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Rising Sun Country Park

We are very lucky living in Newcastle Upon Tyne as one of the great things about the city is that it is surrounded by green areas. I live within a few minutes walk of the Rising Sun Country Park which is a park covering 160 hectares (400 acres) of green space. It contains woodland, ponds, wetland, grassland and organic farmland.

Interestingly the Country park is on the site of the Rising Sun Colliery and the Scaffold Hill Isolation Hospital.  Scaffold Hill Isolation Hospital was officially opened in 1914 and was built to house sufferers of tuberculosis, scarlet fever and measles. The main cause of admission in the first forty years of its life were diphtheria and tuberculosis. In those days scarlet fever and measles could be fatal and many families lost one or more children to these infections.  We are lucky today that we have inoculation to prevent these diseases.  The hospital finally closed its doors in 1986. There are two theories as to why the hill is called Scaffold Hill. The first is that there was a scaffold there for hanging people. The second is that a scaffold was mounted there to watch the steeplechase that used to run from Murton to Benton in the 17th and 18th Centuries.

The Rising Sun Colliery first produced coal in 1908 and was closed in 1969. There was also a brick works and a quarry on the site. In 1960 it produced 475,871 tons of coal so it was a very busy pit. After the colliery was closed the pit heap was landscaped into Rising Sun Hill.

Through the middle of the park runs the Waggonway. At the height of the pit working this transported coal from the local collieries to the river using horse-drawn wagons.  In 1813 it was the site of the first steam engine trials and the Rocket was trialled on this waggonway.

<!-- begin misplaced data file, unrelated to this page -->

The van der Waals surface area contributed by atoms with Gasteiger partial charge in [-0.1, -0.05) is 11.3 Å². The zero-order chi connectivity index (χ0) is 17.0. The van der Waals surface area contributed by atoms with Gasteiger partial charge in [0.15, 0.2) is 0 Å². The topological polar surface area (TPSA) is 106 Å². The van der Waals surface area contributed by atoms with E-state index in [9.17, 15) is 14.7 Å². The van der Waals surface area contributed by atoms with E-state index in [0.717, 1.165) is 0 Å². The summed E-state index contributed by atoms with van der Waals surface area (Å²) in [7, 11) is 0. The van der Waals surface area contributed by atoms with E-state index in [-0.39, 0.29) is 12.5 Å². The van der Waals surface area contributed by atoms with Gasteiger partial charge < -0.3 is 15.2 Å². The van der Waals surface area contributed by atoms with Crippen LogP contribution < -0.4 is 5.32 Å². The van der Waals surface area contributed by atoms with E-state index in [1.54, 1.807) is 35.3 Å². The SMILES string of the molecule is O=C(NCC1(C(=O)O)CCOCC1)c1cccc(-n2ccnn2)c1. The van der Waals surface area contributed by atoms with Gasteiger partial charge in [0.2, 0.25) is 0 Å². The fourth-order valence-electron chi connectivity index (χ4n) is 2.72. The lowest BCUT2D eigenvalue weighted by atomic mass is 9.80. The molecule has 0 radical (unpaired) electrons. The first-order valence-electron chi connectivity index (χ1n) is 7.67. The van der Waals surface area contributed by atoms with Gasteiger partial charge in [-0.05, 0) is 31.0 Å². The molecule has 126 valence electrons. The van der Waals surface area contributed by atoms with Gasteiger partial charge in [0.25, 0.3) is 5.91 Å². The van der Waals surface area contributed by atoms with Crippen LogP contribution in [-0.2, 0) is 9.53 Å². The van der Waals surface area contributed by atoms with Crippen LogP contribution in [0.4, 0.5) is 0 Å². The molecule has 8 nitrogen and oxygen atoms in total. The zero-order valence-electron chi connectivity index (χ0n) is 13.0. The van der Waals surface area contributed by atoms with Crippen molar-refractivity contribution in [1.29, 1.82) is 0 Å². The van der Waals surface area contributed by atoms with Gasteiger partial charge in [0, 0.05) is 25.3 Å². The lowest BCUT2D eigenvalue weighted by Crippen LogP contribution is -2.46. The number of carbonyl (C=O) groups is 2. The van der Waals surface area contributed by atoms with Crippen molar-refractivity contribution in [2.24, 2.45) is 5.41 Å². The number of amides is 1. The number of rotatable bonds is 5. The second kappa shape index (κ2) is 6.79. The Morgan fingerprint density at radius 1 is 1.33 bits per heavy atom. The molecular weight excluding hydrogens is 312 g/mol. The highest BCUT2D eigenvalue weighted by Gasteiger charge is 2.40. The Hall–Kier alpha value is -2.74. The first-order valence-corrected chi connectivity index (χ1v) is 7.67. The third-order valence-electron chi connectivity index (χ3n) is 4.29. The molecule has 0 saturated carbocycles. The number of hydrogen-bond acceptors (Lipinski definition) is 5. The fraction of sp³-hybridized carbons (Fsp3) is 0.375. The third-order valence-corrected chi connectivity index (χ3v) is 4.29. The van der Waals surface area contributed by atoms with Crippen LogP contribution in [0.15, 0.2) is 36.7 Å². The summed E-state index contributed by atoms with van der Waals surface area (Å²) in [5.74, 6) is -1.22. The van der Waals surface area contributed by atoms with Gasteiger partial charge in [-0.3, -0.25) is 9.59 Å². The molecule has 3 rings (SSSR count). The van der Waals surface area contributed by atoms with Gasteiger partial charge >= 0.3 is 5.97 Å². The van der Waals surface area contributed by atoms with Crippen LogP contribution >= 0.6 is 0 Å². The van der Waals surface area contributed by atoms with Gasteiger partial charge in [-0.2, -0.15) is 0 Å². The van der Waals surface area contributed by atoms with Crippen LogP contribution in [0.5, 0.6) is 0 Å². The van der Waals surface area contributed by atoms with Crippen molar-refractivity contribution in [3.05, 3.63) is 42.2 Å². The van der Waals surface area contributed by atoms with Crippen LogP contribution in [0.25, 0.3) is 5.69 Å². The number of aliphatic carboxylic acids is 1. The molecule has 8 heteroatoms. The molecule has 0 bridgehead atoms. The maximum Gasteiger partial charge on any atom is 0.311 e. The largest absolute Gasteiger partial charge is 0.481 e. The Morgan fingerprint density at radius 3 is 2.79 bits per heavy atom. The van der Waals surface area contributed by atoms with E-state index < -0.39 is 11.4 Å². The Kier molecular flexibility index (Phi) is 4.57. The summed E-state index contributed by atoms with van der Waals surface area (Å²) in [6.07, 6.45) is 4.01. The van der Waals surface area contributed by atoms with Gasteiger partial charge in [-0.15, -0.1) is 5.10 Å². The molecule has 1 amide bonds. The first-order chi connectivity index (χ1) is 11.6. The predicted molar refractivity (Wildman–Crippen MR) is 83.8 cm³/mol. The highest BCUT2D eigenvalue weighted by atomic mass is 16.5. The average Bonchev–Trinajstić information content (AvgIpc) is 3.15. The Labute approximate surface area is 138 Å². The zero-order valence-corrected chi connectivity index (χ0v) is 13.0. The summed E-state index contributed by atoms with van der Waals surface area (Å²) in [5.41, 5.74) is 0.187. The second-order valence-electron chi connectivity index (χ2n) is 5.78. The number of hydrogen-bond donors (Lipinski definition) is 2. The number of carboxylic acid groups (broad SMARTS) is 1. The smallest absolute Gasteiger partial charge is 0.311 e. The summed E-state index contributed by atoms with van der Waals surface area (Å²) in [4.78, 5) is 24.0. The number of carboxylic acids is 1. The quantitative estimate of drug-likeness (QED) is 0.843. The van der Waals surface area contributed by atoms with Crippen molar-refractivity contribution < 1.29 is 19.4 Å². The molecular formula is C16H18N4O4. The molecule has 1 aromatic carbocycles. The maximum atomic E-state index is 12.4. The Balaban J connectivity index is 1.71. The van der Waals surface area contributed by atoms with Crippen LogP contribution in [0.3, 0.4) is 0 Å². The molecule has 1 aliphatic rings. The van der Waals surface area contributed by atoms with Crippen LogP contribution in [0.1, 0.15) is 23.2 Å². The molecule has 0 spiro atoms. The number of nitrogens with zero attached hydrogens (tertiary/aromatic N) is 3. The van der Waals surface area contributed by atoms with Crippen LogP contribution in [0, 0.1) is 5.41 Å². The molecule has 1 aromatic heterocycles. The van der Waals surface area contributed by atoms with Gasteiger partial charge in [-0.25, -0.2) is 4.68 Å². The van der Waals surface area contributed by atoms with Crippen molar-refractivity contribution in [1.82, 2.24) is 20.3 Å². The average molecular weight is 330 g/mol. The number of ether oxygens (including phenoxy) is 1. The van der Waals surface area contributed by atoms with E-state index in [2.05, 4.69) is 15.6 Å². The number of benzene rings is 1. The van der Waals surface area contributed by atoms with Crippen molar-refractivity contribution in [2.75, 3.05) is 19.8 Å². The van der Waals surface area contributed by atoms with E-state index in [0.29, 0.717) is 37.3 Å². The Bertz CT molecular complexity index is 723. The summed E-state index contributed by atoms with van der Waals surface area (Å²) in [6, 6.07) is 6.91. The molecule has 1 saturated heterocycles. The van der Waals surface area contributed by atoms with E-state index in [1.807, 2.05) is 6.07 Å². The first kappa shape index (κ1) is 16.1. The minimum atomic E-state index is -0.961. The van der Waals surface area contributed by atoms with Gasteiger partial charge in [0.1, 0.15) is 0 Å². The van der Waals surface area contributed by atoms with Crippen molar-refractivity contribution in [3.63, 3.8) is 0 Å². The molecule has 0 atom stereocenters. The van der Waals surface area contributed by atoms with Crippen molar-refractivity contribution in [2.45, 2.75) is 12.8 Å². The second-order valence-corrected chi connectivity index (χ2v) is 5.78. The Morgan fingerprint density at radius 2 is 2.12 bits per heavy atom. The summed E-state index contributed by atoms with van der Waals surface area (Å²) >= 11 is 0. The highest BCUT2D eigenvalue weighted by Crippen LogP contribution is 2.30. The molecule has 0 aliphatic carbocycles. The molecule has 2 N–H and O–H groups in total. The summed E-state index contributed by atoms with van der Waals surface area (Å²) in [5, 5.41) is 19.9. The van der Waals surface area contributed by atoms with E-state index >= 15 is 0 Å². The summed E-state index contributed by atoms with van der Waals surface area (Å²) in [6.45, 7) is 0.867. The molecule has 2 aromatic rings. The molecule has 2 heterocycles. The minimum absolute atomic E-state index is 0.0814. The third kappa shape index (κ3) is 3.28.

Looking at the park today it is really hard to believe that this used to be a really heavily industrial area. As it was a lovely day yesterday we went for a walk to see what we could find. This is the start of our walk, looking back at the houses.

We walked quite a long way and found woodland trails, and dipping ponds

At this time of the year the ponds are teaming with wildlife. We saw little fish, tadpoles, dragonflies and rather a lot of pond skaters. If you had a fishing net and a jam jar this would provide an interesting distraction for children. My son nearly fell in as he was leaning so far over the rails trying to see things. Fortunately he managed to stay on dry land.

In the middle of the park is the visitor centre, which contains toilets and a restaurant. There is also a rather good climbing frame and a rather interesting statue. We stopped here for a well deserved cold drink and a sandwich.

We only scratched the surface of the things you can do in the park. There are areas with bird hides so you can spot lots of different kinds of birds.  There is also a working farm you can visit. The park runs different activities though the year, from nature walks to den building so there is always something to do.

If you come to Newcastle you will find the Rising Sun Country Park signposted from the A191 Whitley Road. The turning is right next to Asda’s carpark.

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3 Comments

  1. Sally W
    July 25, 2011 / 8:41 pm

    Thanks for that. Lovely thought provoking article. You’re very lucky to have such rich history right on your doorstep and it’s good to be able to tell the children how life used to be – fantastic!

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